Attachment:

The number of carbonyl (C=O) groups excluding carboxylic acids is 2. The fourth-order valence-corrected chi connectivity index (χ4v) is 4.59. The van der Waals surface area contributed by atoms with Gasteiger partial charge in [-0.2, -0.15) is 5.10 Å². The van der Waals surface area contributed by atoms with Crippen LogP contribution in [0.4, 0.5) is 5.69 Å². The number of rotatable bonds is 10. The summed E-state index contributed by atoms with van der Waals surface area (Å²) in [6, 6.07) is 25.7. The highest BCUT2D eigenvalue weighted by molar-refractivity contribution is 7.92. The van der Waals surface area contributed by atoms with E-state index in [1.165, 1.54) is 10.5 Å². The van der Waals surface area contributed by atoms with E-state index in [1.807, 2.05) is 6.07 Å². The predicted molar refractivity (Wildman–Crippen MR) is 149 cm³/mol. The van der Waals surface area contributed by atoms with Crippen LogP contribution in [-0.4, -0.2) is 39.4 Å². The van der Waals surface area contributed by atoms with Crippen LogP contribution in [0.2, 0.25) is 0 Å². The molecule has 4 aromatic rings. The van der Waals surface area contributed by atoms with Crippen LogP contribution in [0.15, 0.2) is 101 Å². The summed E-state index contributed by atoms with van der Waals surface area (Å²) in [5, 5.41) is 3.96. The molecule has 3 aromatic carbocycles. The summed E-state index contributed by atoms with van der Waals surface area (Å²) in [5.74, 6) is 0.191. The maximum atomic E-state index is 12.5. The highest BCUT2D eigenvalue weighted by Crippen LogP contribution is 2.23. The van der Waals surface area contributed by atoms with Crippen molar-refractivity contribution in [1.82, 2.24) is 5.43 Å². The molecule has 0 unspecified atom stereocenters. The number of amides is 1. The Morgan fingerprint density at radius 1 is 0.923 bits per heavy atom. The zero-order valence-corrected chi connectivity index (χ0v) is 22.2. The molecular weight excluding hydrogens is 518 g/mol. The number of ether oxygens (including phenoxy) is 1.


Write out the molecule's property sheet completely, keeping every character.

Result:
The number of carbonyl (C=O) groups excluding carboxylic acids is 2. The fourth-order valence-corrected chi connectivity index (χ4v) is 4.59. The van der Waals surface area contributed by atoms with Gasteiger partial charge in [-0.2, -0.15) is 5.10 Å². The van der Waals surface area contributed by atoms with Crippen LogP contribution in [0.4, 0.5) is 5.69 Å². The number of rotatable bonds is 10. The summed E-state index contributed by atoms with van der Waals surface area (Å²) in [6, 6.07) is 25.7. The highest BCUT2D eigenvalue weighted by molar-refractivity contribution is 7.92. The van der Waals surface area contributed by atoms with E-state index in [1.165, 1.54) is 10.5 Å². The van der Waals surface area contributed by atoms with E-state index in [1.807, 2.05) is 6.07 Å². The predicted molar refractivity (Wildman–Crippen MR) is 149 cm³/mol. The van der Waals surface area contributed by atoms with Crippen LogP contribution in [-0.4, -0.2) is 39.4 Å². The van der Waals surface area contributed by atoms with Crippen LogP contribution in [0.2, 0.25) is 0 Å². The molecule has 4 aromatic rings. The van der Waals surface area contributed by atoms with Crippen LogP contribution in [0.15, 0.2) is 101 Å². The summed E-state index contributed by atoms with van der Waals surface area (Å²) in [5, 5.41) is 3.96. The molecule has 3 aromatic carbocycles. The summed E-state index contributed by atoms with van der Waals surface area (Å²) in [5.74, 6) is 0.191. The maximum atomic E-state index is 12.5. The highest BCUT2D eigenvalue weighted by Crippen LogP contribution is 2.23. The van der Waals surface area contributed by atoms with Crippen molar-refractivity contribution in [1.82, 2.24) is 5.43 Å². The molecule has 0 unspecified atom stereocenters. The number of amides is 1. The Morgan fingerprint density at radius 1 is 0.923 bits per heavy atom. The zero-order valence-corrected chi connectivity index (χ0v) is 22.2. The molecular weight excluding hydrogens is 518 g/mol. The number of ether oxygens (including phenoxy) is 1.